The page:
Kevin from Ram Cycling found the same. He conquered Skyuka without incident, then could not muster enough energy to keep pedaling all the way up Howard Gap. He stopped, could not re-mount on the climb, and had to walk a little bit. It is humbling, but a lot of people walked up part of Howard Gap. There’s no shame in that.

Top of Howard Gap Road.

Green River Cove is just a beautiful climb this time year. Jonathan noted that he was able to recover by riding easy and enjoying the sights. I had a similar experience a couple weeks ago. Usually Green River is considered to be a difficult climb, but coming after the two behemoths beforehand, I heard no complaints.

And of course, everyone loves descending the Watershed. Not only is a nice, gradual descent, but it also meant that the majority of the climbing was finished. There were only a few bumps left along the way to La Bastide, the starting and celebration point.

Even though I enjoyed my alternative ride, I have some regrets for not spending the day with George and the 1,000+ riders. Wait for me, George. I’ll be there next year.

Strava Link (Alex Bernstein)

Thanks to Mike, the other Mike, Wade, Alex, Steve, Wes, Jonathan, Kevin, and everyone else who shared their experiences with me.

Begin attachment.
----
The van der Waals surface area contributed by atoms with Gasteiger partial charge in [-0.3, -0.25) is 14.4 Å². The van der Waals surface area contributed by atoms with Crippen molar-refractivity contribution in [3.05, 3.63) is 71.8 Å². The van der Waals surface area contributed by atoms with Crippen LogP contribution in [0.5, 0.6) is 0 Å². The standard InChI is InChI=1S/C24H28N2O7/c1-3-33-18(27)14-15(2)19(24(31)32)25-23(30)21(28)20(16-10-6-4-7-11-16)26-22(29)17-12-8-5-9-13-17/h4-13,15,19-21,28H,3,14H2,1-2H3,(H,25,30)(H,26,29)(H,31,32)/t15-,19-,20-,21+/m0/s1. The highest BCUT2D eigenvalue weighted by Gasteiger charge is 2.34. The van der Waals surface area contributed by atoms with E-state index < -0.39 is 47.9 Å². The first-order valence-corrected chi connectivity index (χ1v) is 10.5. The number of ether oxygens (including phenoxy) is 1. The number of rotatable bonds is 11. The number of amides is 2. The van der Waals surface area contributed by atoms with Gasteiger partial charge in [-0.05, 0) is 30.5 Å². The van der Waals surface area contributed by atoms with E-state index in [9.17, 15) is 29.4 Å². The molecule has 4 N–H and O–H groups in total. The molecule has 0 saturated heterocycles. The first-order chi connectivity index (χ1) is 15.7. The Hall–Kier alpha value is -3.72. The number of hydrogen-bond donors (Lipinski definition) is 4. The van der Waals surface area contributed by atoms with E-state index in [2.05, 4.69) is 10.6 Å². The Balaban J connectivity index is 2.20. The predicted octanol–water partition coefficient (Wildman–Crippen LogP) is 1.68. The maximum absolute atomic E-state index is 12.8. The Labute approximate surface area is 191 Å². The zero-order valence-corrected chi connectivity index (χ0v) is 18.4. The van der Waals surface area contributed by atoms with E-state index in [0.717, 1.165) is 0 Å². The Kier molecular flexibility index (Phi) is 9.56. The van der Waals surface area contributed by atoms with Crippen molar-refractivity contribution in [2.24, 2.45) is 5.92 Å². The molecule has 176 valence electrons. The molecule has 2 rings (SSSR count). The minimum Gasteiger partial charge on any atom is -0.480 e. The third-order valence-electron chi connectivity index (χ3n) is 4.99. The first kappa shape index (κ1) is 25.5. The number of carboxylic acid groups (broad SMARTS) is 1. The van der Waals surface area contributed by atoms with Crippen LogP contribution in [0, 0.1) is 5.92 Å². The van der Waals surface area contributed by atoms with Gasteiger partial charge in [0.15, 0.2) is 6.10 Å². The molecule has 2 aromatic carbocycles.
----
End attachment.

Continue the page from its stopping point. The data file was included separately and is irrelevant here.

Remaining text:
View from the top of Skyuka/White Oak Mountain.

Hincapie Gran Fondo Announced

Those who mourned the loss of the annual Marquis de Sade ride will appreciate this news. George Hincapie, Tour de France legend and Greenville superstar, has announced his own Gran Fondo taking place on 10/27/2012. It will feature many of the same quad-killing climbs as good ol’ De Sade.

What makes this ride special is the celebrity of Hincapie and perhaps some of his closest friends. He and his jersey company have become the face of Greenville cycling, and hopefully will continue to contribute to the community for years to come. Hincapie should be riding along with special guests. They have not yet been named, but I expect a lot of BMC riders (maybe Tejay, Cadel?), and perhaps some other tour pros. Since this is Hincapie’s retirement year, the inaugural event should be extra special.

The longer ride is 80 miles and features the toughest climbs in the area. It starts outside of Greenville and heads straight to the Tryon/Saluda area. I have long complained about Skyuka / White Oak Mountain in the past. We’ll be reunited again, as it appears to be the first major climb. After that will be its younger brother, Howard Gap. It appears that they have eliminated the dangerous descent, as we’ll take the higher elevation route to Saluda, alongside Interstate 26. From there we’ll descend Holbert Cove, and come back through Green River Cove Road. Since Tour de Leaves is the week prior, that means I’ll be climbing Green River two weekends in a row. Ugh!